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Changing Asia

Changing Asia and the EU

By Fraser Cameron

28 October 2019

Changing Asia – EU Struggling for influence

 

The following reflects talks with a wide range of stakeholders in several Asian countries (Japan, Korea, China, Singapore, Thailand) over the past month. 

The dominant issue everywhere is the rise of China and its implications for the region as well as each individual country. A related concern is the unpredictability of the Trump administration – his outspoken attacks on the alliances with Japan/Korea, his admiration and friendships with Xi and Kim – and US goals via-a-vis China. 

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Hong Kong

Hong Kong - What Now?

By Fraser Cameron

22 October 2019

The Hong Kong crisis – what now? 

The demonstrations in Hong Kong have now been going on for several months and are becoming more violent. Molotov cocktails have been thrown at the police who have responded by firing warning shots with live ammunition. Last week a protestor was shot and a policeman stabbed. This is highly unusual as Hong Kong has no tradition of violent protests.

As tensions mount between the public and police, Hong Kong’s chief executive, Carrie Lam, is struggling to restore order and find a solution. If she fails, Beijing has threatened to intervene — a move that could bring to an end what remains of the 'one country, two systems' model that was agreed when Britain returned sovereignty to China in 1997. Meanwhile Hong Kong is losing business to rival cities and tourists are staying away. 

With local elections scheduled for 24 November, there is considerable uncertainty about the future. A sweeping victory for the Pan Democratic movement would further complicate matters.


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ai

In Privacy We Trust - Can Europe Lead in AI?

By Antti Tulonen

30 September 2019

The EU should not emulate the lax regulatory approach of China or the US to compete, but to leverage its pioneering privacy rules as a competitive advantage.

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hk

The EU and Hong Kong

By David Hutt

23 August 2019

23 August 2019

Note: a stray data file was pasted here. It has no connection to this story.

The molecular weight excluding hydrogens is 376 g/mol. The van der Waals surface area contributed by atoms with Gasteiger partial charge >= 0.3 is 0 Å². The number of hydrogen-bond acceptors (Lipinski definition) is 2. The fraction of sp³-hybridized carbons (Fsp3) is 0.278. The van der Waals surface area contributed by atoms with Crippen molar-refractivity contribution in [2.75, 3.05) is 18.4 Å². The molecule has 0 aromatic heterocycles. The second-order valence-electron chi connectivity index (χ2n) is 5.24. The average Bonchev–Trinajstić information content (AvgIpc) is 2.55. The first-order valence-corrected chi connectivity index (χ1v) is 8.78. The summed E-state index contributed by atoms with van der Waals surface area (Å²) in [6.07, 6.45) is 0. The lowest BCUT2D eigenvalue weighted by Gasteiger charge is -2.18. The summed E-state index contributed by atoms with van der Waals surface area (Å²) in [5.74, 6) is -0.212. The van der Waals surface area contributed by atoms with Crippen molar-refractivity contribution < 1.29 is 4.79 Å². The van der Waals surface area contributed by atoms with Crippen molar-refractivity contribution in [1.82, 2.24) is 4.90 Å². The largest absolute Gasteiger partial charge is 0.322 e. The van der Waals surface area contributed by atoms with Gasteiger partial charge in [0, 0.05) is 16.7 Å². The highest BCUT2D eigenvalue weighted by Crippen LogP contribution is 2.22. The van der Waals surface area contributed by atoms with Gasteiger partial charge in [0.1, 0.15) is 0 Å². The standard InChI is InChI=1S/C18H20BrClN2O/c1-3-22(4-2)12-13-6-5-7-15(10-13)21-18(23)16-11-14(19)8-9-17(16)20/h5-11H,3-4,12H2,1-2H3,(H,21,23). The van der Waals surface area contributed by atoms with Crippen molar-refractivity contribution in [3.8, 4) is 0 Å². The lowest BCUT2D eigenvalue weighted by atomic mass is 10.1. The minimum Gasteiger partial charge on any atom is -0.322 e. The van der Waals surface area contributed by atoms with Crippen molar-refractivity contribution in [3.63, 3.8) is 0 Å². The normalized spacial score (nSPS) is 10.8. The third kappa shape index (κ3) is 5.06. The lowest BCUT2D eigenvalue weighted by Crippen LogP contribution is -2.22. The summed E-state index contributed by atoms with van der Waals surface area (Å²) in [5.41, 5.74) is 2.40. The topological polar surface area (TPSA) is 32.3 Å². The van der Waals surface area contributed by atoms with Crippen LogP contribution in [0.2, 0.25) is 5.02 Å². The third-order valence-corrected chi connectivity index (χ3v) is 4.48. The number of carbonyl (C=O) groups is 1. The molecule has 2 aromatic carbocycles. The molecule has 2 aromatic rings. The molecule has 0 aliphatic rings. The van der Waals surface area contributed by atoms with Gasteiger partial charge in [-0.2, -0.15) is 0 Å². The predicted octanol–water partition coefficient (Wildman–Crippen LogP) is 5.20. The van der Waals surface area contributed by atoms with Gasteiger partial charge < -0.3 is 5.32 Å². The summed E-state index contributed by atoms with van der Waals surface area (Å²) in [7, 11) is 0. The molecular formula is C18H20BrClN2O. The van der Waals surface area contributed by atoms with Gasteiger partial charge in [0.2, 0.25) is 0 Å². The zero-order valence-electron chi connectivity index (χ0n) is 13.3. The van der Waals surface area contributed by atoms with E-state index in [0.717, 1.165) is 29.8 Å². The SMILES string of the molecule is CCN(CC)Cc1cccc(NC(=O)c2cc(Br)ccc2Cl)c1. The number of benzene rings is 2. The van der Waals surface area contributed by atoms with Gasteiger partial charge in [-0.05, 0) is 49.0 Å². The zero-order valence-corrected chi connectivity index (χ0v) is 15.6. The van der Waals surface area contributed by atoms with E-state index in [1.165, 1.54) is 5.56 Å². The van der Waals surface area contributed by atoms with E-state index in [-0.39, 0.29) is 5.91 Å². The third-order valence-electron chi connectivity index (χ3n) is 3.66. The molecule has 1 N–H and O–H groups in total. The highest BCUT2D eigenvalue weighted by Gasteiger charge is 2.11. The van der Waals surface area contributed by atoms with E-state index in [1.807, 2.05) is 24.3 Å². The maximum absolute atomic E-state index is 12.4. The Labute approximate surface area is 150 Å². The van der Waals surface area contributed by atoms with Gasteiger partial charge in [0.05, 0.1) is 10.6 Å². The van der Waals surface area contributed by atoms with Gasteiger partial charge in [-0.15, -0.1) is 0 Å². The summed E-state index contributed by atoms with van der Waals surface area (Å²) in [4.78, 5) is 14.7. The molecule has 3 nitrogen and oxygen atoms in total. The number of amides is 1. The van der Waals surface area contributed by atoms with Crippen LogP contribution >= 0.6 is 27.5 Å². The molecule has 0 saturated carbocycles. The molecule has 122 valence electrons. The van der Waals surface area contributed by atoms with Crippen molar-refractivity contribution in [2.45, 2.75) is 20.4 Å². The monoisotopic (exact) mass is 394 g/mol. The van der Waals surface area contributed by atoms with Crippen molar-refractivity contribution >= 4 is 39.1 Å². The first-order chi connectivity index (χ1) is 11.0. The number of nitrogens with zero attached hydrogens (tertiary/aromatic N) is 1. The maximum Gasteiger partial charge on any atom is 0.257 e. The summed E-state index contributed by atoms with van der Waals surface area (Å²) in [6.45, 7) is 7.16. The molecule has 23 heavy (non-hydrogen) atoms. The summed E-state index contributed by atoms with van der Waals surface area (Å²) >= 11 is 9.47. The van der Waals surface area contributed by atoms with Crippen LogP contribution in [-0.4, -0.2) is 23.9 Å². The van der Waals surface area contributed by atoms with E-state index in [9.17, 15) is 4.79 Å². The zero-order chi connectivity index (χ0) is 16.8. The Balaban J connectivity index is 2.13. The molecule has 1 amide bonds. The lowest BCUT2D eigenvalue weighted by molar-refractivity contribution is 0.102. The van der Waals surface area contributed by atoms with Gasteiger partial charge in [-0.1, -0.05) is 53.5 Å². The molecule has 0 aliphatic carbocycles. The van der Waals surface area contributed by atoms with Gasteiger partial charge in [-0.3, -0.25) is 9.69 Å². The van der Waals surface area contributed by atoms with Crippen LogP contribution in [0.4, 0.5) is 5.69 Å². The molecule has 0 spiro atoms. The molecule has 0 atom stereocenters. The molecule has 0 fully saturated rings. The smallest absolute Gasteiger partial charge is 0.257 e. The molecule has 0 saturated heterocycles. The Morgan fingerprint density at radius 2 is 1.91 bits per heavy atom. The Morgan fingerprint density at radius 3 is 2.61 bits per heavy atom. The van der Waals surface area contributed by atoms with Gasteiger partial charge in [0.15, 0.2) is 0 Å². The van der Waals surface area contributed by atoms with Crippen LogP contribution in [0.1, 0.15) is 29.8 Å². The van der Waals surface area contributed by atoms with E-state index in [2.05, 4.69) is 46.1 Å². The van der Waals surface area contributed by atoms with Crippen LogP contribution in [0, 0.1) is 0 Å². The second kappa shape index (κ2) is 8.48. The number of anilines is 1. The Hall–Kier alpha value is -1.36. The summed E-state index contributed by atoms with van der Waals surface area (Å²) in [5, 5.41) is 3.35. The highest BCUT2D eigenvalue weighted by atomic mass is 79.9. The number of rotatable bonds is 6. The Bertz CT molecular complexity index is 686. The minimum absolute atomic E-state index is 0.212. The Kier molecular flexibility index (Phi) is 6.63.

In our latest opinion editorial, political journalist David Hutt considers what the implications of the ongoing protests in Hong Kong may be for the Sino-European relationship, and how the EU ought to respond.

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kimbook

Book Review: "The Great Successor: The Secret Rise and Rule of Kim Jung Un" by Anna Fifield

By Fraser Cameron

6 August 2019

Fifield’s book provides a fascinating insight into the US-North Korea relationship and is essential reading for anyone wishing to understand Kim Jung Un’s personality, rise to power and his influence on political and economic developments in North Korea. If ever there was a must read – this is it.

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返送中

Hong Kong Demonstrations Highlight Governance Flaws

By Simon Henderson

23 July 2019

The massive protests against the extradition law in Hong Kong reveal how the Hong Kong government’s approach to policy making is plagued by a disconnect with the views of Hong Kong people, argues Simon Henderson, a Hong Kong-based human rights lawyer.

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ursulachina

Continuity Marks EU-China Relations

By Fraser Cameron

17 July 2019

The new European Union leadership is unlikely to change the current trend in EU-China relations, which are based on a pragmatic mix of cooperation and competition. At the same time, the leaders will have to give priority to a number of pressing domestic concerns.

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jp

ASEAN-EU Relations: It Takes Two To Tango

By Fraser Cameron

8 July 2019

8 July 2019

Director of the EU-Asia Centre Fraser Cameron holds hope for the future of ASEAN-EU partnership despite the recent setbacks.

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book

Book Review: Europe, China and the Limits of Normative Power by Zsuzsa Anna Ferenczy

By Fraser Cameron

1 July 2019

Director of the EU-Asia Centre Fraser Cameron reviews Ferenczy's latest work on Europe-China relations.

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Eu-Asia Centre

Central Europe for Sale: The Politics of China's Influence

By Ivana Karaskova

15 June 2019

The paper summarizes the findings of large-scale research of media reporting and political agency related to China in the Czech Republic, Hungary and Slovakia from 2010 till mid-2017. It provides novel insight into the formation of Chinese influence in the three countries, relying on a unique dataset based on an analysis of more than 7,700 media outputs and a series of interviews with agenda setters and insiders.

The policy paper was prepared within the project “Promoting Understanding and Awareness of Chinese Influence in Central Europe” (ChinfluenCE) in cooperation with Central and Eastern European Center for Asian Studies and Institute of Asian Studies. The project was supported by the National Endowment for Democracy.

Find the paper here

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